On 11/28/2012 09:27 AM, Timothy Murphy wrote: > quasi wrote: > >> Any increasing function is monotonic. >> >> Any decreasing function is monotonic. > ... > > Also, maybe: a continuous function f: R->R is strictly monotonic > if and only if it is injective? >
My deductions show that:
If a continuous function f: R -> R isn't strictly monotonic, it might or might not be injective.
If f is not injective, we're done. --
Then the remaining case is where f is injective:
f not strictly monotonic and yet f injective over an interval [a, b] with a< b would give one of two graph shapes:
x = a/\ \x = b
or: /x = b x=a\/
There's a strict maximum at some point between a and b (1st case), and a strict minimum of f at some point between a and b (2nd case). This is because f is continuous and [a, b] is a compact interval.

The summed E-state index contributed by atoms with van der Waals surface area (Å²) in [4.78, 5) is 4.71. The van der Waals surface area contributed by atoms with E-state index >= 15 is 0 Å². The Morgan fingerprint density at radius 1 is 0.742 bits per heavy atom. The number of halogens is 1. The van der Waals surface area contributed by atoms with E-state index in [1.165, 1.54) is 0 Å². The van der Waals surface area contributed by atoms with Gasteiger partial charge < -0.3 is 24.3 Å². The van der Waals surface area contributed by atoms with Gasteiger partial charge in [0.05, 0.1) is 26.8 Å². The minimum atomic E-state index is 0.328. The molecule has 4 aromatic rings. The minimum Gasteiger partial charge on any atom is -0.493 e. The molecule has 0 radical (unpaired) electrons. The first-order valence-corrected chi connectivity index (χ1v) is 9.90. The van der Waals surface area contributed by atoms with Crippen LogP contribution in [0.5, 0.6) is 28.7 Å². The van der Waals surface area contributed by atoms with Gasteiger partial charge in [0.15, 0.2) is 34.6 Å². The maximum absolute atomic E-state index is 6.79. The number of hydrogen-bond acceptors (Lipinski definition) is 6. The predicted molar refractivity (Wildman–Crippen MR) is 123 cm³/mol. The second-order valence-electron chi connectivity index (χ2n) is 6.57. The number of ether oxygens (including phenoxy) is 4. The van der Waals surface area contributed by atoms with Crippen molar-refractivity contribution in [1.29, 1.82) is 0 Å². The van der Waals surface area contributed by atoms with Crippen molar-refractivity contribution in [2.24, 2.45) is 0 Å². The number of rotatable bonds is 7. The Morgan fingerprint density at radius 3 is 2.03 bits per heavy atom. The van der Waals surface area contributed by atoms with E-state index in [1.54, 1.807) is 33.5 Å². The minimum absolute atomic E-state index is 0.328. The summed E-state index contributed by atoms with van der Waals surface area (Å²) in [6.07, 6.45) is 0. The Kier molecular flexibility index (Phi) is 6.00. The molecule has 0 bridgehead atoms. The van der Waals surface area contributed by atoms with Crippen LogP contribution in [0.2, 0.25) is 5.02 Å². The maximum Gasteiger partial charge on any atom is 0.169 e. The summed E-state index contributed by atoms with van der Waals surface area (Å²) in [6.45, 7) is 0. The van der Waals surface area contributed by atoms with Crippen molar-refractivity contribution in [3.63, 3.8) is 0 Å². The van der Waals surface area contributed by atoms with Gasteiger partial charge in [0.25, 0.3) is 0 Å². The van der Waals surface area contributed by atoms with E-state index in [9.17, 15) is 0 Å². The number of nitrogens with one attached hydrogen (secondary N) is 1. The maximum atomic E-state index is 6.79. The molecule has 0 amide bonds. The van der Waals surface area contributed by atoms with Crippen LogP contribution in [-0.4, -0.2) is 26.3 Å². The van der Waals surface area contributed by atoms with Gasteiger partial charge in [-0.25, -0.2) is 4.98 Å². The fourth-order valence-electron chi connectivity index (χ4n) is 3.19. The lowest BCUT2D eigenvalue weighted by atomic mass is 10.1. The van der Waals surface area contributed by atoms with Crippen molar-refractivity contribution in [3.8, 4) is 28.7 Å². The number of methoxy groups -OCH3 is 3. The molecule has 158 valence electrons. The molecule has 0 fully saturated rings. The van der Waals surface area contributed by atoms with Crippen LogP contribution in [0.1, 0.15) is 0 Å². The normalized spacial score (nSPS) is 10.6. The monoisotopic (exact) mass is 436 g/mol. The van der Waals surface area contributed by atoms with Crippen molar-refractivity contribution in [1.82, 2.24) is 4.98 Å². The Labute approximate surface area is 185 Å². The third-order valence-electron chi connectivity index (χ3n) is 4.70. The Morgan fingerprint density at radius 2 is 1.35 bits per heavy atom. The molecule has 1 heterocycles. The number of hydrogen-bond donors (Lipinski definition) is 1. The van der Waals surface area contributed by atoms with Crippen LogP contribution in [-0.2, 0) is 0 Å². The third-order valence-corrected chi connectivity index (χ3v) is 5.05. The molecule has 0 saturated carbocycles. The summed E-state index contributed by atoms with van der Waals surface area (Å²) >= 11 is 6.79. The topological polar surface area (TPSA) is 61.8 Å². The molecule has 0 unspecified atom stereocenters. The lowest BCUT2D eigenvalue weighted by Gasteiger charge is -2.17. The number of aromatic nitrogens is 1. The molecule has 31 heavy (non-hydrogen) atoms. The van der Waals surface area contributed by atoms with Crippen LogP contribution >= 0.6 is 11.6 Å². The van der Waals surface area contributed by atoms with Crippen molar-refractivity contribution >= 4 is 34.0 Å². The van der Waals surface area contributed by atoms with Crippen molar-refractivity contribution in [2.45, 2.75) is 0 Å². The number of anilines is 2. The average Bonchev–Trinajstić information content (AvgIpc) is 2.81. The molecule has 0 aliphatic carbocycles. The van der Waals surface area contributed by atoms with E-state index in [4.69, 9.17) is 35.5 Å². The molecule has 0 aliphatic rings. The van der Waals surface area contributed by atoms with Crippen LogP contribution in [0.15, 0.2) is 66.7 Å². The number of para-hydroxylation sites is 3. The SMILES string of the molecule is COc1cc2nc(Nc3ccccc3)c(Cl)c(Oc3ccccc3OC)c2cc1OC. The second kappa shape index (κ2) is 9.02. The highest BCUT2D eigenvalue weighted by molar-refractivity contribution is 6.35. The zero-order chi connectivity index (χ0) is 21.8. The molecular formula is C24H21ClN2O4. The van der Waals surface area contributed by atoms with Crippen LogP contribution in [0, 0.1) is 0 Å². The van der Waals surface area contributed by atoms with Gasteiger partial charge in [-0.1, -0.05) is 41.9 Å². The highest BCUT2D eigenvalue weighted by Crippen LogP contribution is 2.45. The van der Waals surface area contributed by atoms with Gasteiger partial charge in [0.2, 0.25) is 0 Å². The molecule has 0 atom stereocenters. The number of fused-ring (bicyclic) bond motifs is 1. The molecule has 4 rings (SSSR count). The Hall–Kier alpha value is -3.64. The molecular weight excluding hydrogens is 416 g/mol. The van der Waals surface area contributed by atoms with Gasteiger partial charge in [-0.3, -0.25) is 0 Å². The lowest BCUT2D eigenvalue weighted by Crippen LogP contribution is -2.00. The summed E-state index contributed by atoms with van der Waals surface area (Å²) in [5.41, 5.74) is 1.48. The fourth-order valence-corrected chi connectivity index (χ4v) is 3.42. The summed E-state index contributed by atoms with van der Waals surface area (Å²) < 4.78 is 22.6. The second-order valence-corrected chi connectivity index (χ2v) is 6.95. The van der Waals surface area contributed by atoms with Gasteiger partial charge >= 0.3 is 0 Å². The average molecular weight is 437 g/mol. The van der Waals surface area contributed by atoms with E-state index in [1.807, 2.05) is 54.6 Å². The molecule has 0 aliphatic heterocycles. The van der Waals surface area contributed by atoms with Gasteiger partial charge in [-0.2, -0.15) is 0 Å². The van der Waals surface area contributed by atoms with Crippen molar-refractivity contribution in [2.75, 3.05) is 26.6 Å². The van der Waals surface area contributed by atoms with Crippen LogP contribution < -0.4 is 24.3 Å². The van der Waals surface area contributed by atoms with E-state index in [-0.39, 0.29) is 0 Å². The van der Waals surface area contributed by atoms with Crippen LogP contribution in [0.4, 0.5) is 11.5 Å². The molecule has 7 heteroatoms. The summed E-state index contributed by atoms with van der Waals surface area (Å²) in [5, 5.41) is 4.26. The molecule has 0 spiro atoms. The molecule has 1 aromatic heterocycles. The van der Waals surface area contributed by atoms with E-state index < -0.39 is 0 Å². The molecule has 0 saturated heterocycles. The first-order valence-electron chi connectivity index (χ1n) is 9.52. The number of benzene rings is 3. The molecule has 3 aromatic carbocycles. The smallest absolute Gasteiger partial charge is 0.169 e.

Then, by the intermediate value theorem (whether it be the 1st or 2nd case), it's easy to see that some value in the range of f on [a, b] is attained at at least two distinct points in [a, b]. So f is not injective on [a, b]. So f: R -> R isn't injective. This contradicts the assumption that f is injective. --
So, assuming f: R->R is continuous,
f not strictly monotonic ==> f not injective.
By the contrapositive, under the same assumptions on f, f injective ===> f strictly monotonic.
On the other hand, assuming f: R->R is continuous, if f is strictly monotonic, a<b ==> f(a) < f(b) without loss of generality. That is seen to rule out f being non-injective.
So on the other hand, assuming f: R->R is continuous, f strictly monotonic ==> f is injective.
Taken together, we get: Under the assumption that f: R -> R is continuous, then: f is injective <==> f is strictly monotonic.